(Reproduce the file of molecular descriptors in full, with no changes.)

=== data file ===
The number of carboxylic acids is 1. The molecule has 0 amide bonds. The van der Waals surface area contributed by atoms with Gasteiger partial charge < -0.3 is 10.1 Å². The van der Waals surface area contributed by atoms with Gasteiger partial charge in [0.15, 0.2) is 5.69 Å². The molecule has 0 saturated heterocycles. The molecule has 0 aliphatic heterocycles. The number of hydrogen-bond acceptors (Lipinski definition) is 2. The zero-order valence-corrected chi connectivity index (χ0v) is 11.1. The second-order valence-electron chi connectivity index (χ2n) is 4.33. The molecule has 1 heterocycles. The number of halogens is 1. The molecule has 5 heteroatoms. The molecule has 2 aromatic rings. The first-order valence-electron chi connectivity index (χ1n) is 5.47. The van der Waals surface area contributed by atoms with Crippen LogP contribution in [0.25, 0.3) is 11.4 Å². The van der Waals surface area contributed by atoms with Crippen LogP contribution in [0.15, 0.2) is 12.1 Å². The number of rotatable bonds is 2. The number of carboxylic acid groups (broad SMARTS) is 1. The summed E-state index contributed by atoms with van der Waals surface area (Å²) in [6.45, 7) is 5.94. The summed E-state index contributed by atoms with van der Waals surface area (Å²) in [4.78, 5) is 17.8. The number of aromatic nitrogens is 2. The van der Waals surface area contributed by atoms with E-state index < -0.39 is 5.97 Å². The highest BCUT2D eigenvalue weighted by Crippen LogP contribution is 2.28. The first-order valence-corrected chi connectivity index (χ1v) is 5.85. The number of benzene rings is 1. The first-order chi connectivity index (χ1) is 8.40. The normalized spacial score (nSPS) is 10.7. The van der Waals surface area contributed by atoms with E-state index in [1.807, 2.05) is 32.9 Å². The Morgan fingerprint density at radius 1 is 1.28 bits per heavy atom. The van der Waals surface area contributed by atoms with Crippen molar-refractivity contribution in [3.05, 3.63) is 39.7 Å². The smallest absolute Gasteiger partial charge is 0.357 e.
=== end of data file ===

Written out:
The number of carboxylic acids is 1. The molecule has 0 amide bonds. The van der Waals surface area contributed by atoms with Gasteiger partial charge < -0.3 is 10.1 Å². The van der Waals surface area contributed by atoms with Gasteiger partial charge in [0.15, 0.2) is 5.69 Å². The molecule has 0 saturated heterocycles. The molecule has 0 aliphatic heterocycles. The number of hydrogen-bond acceptors (Lipinski definition) is 2. The zero-order valence-corrected chi connectivity index (χ0v) is 11.1. The second-order valence-electron chi connectivity index (χ2n) is 4.33. The molecule has 1 heterocycles. The number of halogens is 1. The molecule has 5 heteroatoms. The molecule has 2 aromatic rings. The first-order valence-electron chi connectivity index (χ1n) is 5.47. The van der Waals surface area contributed by atoms with Crippen LogP contribution in [0.25, 0.3) is 11.4 Å². The van der Waals surface area contributed by atoms with Crippen LogP contribution in [0.15, 0.2) is 12.1 Å². The number of rotatable bonds is 2. The number of carboxylic acid groups (broad SMARTS) is 1. The summed E-state index contributed by atoms with van der Waals surface area (Å²) in [6.45, 7) is 5.94. The summed E-state index contributed by atoms with van der Waals surface area (Å²) in [4.78, 5) is 17.8. The number of aromatic nitrogens is 2. The van der Waals surface area contributed by atoms with E-state index < -0.39 is 5.97 Å². The highest BCUT2D eigenvalue weighted by Crippen LogP contribution is 2.28. The first-order valence-corrected chi connectivity index (χ1v) is 5.85. The number of benzene rings is 1. The first-order chi connectivity index (χ1) is 8.40. The normalized spacial score (nSPS) is 10.7. The van der Waals surface area contributed by atoms with E-state index in [1.807, 2.05) is 32.9 Å². The Morgan fingerprint density at radius 1 is 1.28 bits per heavy atom. The van der Waals surface area contributed by atoms with Crippen molar-refractivity contribution in [3.05, 3.63) is 39.7 Å². The smallest absolute Gasteiger partial charge is 0.357 e.